And so it was that Sol Gabetta's album served as a pleasant dichomatic after Pornography in its entirety - and another accomplishment of cantabile was to restore my faith in the medium of compact discs, which I'd silently vowed to give a wide berth from here on out. 

My thoughts on the wholesale pillaging of dynamic range in contemporary music has been well documented in previous posts here on Nosebleed Cinema, to the point of actually attempting to set up a new system called VAMP as a transparent counter-movement (see here and here). 

Below is what Sol Gabetta and The Prague Philharmonic Orchestra's O Mon Cher Amant looks like in wave form: 


And I thought Canute Whispers was recorded at a low volume (the average RMS for a track being approximately -21dB). 

The song pictured above, however, has an average RMS of -28.8. 

AND no peak rises above -7dB! 

Sunday, March 14, 2010

All actors die at the curtain's close

Get thyself across to The Deviant Flux’s bitch-spanking new blog: 
All actors die at the curtain’s close

The current list of contributors are Further, DS Sex Machine, Nosebleed Cinema, and the generically labelled Deviant Flux, whose moniker is presently justified by his role as general spokesman for all band-related announcements. 

All four members of the band will be vomiting all manner of verbiage across its pages.

There is no theme.

‘Nothing is true. Everything is permitted’ - William S Burroughs.

Nosebleed Cinema

The primary focus of Nosebleed Cinema would thus far appear to be dedicated to various musical endeavours, and whilst such comment is both infallibly correct and indefensible, the initial motivation behind my purchase of the domain name was to provide an eventual storefront for my novel - upon its completion. 

An accurate indication of the delays involved (the most telling of which must surely be the lack of dedicated time afforded solely to the manuscript) is that this domain was actually bought more than three years ago and simply parked, a lazily thrust stake in the ground to mark intention at the very least. And, seeing as the novel is still incomplete, ‘the very least’ is a claim it's most assuredly upheld.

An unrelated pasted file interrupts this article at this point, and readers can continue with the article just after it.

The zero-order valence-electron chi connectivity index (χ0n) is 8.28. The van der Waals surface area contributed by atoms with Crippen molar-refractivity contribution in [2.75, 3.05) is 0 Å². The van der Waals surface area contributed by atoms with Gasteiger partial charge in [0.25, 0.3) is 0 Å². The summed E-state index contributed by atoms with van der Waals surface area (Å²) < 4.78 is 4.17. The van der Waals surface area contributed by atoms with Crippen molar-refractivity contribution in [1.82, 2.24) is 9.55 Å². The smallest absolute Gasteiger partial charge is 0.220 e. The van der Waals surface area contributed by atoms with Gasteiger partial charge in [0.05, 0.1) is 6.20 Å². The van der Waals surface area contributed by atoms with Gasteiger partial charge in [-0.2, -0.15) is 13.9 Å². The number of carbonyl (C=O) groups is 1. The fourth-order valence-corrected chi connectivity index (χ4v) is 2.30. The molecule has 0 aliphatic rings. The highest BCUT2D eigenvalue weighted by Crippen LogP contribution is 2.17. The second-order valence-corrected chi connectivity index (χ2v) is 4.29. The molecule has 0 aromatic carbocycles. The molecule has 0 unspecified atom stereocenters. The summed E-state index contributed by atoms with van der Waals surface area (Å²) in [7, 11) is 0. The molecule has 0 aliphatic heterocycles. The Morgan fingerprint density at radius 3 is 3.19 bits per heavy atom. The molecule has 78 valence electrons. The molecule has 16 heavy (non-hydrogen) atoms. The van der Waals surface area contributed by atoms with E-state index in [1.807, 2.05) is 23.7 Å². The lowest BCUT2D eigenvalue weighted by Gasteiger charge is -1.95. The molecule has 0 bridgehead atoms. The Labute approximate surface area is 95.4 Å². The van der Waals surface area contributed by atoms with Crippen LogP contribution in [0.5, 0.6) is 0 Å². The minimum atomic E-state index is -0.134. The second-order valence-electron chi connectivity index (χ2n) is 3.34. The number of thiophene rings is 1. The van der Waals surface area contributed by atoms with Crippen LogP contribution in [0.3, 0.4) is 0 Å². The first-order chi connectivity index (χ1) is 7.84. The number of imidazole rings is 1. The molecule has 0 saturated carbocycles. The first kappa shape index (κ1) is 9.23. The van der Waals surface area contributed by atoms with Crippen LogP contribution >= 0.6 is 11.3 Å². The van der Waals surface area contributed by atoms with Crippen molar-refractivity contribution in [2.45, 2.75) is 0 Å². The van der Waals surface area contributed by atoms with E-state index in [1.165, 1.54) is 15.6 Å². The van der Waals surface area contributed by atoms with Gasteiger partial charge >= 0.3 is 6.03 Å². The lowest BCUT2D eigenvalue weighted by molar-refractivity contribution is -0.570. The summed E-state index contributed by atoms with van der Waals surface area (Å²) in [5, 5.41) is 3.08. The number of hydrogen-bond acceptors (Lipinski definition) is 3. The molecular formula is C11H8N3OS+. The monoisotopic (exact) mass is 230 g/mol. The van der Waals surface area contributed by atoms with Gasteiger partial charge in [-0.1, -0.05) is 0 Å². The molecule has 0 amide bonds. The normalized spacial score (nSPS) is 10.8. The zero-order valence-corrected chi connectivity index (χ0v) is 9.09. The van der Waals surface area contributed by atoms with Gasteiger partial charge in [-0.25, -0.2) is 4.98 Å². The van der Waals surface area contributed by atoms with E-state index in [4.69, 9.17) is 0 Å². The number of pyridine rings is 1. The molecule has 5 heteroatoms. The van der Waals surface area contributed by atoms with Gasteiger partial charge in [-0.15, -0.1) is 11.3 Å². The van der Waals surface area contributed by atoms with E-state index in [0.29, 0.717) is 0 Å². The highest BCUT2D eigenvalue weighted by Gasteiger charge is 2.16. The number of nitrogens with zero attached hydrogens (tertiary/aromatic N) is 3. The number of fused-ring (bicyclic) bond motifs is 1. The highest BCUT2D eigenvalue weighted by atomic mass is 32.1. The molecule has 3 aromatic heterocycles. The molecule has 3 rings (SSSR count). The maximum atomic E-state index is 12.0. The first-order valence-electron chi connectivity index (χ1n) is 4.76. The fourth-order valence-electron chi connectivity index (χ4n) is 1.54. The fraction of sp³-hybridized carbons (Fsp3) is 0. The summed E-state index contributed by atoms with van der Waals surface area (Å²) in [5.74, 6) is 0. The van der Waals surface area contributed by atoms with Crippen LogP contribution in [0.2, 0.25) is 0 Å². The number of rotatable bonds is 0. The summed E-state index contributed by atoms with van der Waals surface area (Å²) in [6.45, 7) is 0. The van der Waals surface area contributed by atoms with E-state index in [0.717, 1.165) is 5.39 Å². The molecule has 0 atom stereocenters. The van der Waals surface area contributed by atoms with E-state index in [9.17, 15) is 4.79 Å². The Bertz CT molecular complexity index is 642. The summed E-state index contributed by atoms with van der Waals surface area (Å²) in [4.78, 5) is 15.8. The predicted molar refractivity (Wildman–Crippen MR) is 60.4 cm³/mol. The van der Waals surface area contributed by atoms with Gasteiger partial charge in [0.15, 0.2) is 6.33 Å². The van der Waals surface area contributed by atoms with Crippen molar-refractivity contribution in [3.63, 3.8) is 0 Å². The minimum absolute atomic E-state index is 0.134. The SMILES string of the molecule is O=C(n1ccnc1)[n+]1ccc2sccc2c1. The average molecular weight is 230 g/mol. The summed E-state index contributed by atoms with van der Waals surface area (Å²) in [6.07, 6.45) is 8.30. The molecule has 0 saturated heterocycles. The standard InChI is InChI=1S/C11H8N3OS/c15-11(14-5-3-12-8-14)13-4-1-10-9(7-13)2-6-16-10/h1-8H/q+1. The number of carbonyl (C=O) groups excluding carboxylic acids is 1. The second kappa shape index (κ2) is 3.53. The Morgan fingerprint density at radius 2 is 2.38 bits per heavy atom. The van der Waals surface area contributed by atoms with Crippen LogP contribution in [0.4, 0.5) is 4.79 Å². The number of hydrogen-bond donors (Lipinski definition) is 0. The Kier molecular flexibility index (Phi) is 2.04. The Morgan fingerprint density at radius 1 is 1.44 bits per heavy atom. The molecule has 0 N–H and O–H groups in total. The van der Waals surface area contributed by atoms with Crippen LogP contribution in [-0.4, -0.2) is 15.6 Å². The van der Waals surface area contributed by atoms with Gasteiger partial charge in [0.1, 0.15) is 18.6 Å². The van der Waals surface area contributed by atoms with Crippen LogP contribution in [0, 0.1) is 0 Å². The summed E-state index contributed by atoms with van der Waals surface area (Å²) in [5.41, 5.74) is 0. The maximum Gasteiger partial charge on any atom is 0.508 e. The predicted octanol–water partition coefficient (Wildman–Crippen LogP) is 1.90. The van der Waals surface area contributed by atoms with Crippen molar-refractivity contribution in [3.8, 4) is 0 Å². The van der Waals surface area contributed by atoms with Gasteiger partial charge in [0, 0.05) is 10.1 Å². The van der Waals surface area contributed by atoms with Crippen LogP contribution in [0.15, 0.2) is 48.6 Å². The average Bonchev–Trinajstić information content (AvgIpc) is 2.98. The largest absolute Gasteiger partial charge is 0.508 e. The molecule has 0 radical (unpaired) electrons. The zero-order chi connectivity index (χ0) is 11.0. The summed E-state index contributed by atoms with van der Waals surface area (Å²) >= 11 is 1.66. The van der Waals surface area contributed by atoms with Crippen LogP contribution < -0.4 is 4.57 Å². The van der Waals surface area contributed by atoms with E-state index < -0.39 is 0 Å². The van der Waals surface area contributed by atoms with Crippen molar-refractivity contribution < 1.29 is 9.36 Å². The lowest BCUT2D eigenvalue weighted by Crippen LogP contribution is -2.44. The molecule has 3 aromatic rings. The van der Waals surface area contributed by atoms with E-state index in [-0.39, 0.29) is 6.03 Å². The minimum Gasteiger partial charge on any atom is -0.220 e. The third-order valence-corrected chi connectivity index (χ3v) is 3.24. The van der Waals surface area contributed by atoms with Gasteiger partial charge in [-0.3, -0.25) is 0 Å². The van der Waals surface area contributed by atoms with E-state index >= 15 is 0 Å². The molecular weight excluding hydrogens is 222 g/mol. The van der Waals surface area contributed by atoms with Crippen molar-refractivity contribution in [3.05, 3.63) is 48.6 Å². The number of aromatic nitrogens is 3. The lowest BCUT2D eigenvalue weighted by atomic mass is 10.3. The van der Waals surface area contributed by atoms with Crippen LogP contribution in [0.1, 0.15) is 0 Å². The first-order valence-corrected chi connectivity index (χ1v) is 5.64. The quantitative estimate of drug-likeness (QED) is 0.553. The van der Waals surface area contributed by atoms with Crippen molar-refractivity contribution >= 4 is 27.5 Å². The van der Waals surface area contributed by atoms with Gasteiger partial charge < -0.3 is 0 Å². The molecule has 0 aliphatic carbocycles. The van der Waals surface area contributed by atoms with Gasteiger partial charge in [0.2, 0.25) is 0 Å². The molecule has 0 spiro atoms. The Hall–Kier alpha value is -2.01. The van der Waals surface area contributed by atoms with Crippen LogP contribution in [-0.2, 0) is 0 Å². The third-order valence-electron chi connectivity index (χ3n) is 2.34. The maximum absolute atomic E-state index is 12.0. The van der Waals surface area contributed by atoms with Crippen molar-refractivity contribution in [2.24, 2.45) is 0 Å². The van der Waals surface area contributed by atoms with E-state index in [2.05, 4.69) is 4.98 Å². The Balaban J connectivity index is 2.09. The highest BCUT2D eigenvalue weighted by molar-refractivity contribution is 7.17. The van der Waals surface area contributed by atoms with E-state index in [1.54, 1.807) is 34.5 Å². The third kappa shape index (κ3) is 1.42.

The first paragraph of the novel proper was recorded circa. March 12, 1999; the basic idea formulated a couple of months beforehand courtesy of Kerouac’s inspirational Book of Dreams; a statement not meant to imply that this particular book of his is an inspirational work in the grander sense of that word’s context, merely that to me it subjectively whispered possibilties; a deeply set undercurrent as opposed to a surging wave’s collapse at one’s feet perhaps.

Prior to deciding to write a novel, poetry was all I’d seriously attempted (if anybody at all’s still truly serious about poetry these days) and the occasional section of prose and cut-up works. 

Several copies of these terrible little booklets were actually self-produced under the name of Proud Teeth and sold through Cashel Mall’s Wyrd Gallery back in the mid-90’s for the princely sum (total) of fourteen dollars, which might only’ve equated to a mere seven copies, but such an audience was seven more people than those who I’d previously managed to coerce through the natural duress of friendship to read my shitbox ramblings and nod according glances at it. 

The cover art was constructed in the old-school fashion of the newspaper where I was employed at the time: with paper, scapels, a hot-wax roller, and a photocopier. The pictures were harvested from a series of royalty-free clipart books that were scattered around the paste-up room for use in advertisements.

[ ... Awkward segue alert ... ]

So, after having completed Irvine Welsh’s Filth within about a week of having my first hip replaced (once my cognitive stamina was allowed to return after some hefty morphine use), I was left with a further seven weeks of prescribed recuperation and little to keep myself amused, which seemed to offer the perfect opportunity to make a start on some serious writing.

But that was then.

Significant progress has of course been made throughout the ensuing years and Nosebleed Cinema will soon be an entity unto itself; devoid of any ability to cause me cold sweats and aching hair follicles. 

Emily’s currently in the process of editing each completed chapter as I move onto the next (this is the novel’s fourth draft) and the result, once any and all quirks have been thoroughly discussed and altered accordingly, will be the final product: another chapter struck off the list.

Progress to date (as calculated only a few minutes ago) currently sits at 48.23%, which is far more respectable than initially feared; especially when considering that the run from here to completion should be relatively swift (‘swift’ seeming an ungainly word to employ after eleven years of often painstaking progress). This feat certainly won’t be done to the detriment of various other projects mind you, but as far as seeing the book finished by year’s end goes, it’s not an impossibilty. In fact, it’s not this at all (and never has been) but rather implausibility which may eventually prove the most dominant factor in it’s perpetual delay.